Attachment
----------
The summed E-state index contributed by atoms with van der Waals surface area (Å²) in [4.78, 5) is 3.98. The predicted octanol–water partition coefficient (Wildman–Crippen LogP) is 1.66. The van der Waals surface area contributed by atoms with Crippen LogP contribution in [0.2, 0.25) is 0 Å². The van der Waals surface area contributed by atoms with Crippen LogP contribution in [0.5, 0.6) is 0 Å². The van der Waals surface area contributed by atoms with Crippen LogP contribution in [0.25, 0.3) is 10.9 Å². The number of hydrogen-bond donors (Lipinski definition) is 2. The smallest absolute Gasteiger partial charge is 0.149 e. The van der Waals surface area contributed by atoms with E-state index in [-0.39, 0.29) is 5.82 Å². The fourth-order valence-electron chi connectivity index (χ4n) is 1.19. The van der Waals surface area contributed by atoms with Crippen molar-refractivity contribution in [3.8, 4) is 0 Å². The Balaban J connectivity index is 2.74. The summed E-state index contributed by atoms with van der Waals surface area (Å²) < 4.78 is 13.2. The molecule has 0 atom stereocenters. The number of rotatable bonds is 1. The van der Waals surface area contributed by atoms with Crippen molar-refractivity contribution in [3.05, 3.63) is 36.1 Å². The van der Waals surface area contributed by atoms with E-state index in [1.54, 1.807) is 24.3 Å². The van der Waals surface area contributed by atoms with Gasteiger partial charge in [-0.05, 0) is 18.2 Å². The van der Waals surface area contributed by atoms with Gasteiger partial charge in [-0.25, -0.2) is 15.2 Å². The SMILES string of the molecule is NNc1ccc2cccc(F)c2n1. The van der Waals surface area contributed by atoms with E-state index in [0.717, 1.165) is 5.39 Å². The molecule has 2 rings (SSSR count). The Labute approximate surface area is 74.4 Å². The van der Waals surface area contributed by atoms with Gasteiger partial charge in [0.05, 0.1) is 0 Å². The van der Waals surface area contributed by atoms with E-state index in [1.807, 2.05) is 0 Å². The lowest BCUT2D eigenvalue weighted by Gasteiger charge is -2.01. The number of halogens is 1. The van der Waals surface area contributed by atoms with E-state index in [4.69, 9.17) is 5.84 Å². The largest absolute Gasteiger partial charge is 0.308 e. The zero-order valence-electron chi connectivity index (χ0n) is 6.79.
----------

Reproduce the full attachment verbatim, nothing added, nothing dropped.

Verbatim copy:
The summed E-state index contributed by atoms with van der Waals surface area (Å²) in [4.78, 5) is 3.98. The predicted octanol–water partition coefficient (Wildman–Crippen LogP) is 1.66. The van der Waals surface area contributed by atoms with Crippen LogP contribution in [0.2, 0.25) is 0 Å². The van der Waals surface area contributed by atoms with Crippen LogP contribution in [0.5, 0.6) is 0 Å². The van der Waals surface area contributed by atoms with Crippen LogP contribution in [0.25, 0.3) is 10.9 Å². The number of hydrogen-bond donors (Lipinski definition) is 2. The smallest absolute Gasteiger partial charge is 0.149 e. The van der Waals surface area contributed by atoms with E-state index in [-0.39, 0.29) is 5.82 Å². The fourth-order valence-electron chi connectivity index (χ4n) is 1.19. The van der Waals surface area contributed by atoms with Crippen molar-refractivity contribution in [3.8, 4) is 0 Å². The Balaban J connectivity index is 2.74. The summed E-state index contributed by atoms with van der Waals surface area (Å²) < 4.78 is 13.2. The molecule has 0 atom stereocenters. The number of rotatable bonds is 1. The van der Waals surface area contributed by atoms with Crippen molar-refractivity contribution in [3.05, 3.63) is 36.1 Å². The van der Waals surface area contributed by atoms with E-state index in [1.54, 1.807) is 24.3 Å². The van der Waals surface area contributed by atoms with Gasteiger partial charge in [-0.05, 0) is 18.2 Å². The van der Waals surface area contributed by atoms with Gasteiger partial charge in [-0.25, -0.2) is 15.2 Å². The SMILES string of the molecule is NNc1ccc2cccc(F)c2n1. The van der Waals surface area contributed by atoms with E-state index in [0.717, 1.165) is 5.39 Å². The molecule has 2 rings (SSSR count). The Labute approximate surface area is 74.4 Å². The van der Waals surface area contributed by atoms with Gasteiger partial charge in [0.05, 0.1) is 0 Å². The van der Waals surface area contributed by atoms with E-state index in [1.807, 2.05) is 0 Å². The lowest BCUT2D eigenvalue weighted by Gasteiger charge is -2.01. The number of halogens is 1. The van der Waals surface area contributed by atoms with E-state index in [4.69, 9.17) is 5.84 Å². The largest absolute Gasteiger partial charge is 0.308 e. The zero-order valence-electron chi connectivity index (χ0n) is 6.79.